Although rarely mentioned with better-known Negro League players, Cristóbal Torriente was named to the Negro League’s All-Time outfield in a 1952 Pittsburgh Courier Poll, along with Monte Irvin and Oscar Charleston, ahead of Hall of Famers Cool Papa Bell and Turkey Stearnes. If HOF Manager John McGraw had his way, Torriente would have been playing with the New York Giants. It was often said that with his light complexion, Torriente could have played in the majors, but his hair “gave him away”; McGraw knew he couldn’t sneak him through. Along with Martin Dihigo and Jose Mendez, Torriente is considered among the top Cubans to play in the Negro Leagues and, in fact, Torriente led in every batting category two years in a row (1919 and 1920) and he holds the 20th-century Cuban League lifetime average record at .350. After a three game series in which Torriente outplayed and outhit him, Babe Ruth said “Tell Torriente and Mendez that if they could play with me in the Major Leagues, we would win the pennant by July and go fishing for the rest of the season.” In 1939, Torriente was one of the first group of individuals chosen for the Cuban Baseball Hall of Fame. Unfortunately, Torriente’s preferences for high living cost him dearly, as his physical skills deteriorated rapidly and he died of tuberculosios, and in poverty, at the age of 44.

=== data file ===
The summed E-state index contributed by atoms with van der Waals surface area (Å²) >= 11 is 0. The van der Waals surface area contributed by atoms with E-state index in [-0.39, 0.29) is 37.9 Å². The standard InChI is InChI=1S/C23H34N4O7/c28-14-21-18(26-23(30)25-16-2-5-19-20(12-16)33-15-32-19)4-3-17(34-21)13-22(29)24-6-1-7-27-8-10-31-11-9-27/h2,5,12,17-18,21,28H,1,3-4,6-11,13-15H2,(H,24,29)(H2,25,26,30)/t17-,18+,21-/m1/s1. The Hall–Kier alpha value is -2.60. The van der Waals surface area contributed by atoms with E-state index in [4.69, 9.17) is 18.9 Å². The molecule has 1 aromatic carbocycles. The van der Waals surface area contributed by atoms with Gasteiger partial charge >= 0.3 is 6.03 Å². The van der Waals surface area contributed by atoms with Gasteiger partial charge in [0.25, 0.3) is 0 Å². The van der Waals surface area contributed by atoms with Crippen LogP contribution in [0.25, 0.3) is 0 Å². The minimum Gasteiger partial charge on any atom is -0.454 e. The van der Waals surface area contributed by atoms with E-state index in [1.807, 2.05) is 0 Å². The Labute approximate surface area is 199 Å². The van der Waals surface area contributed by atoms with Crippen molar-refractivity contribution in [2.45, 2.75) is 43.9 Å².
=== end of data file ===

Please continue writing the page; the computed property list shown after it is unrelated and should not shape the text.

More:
September 30, 2016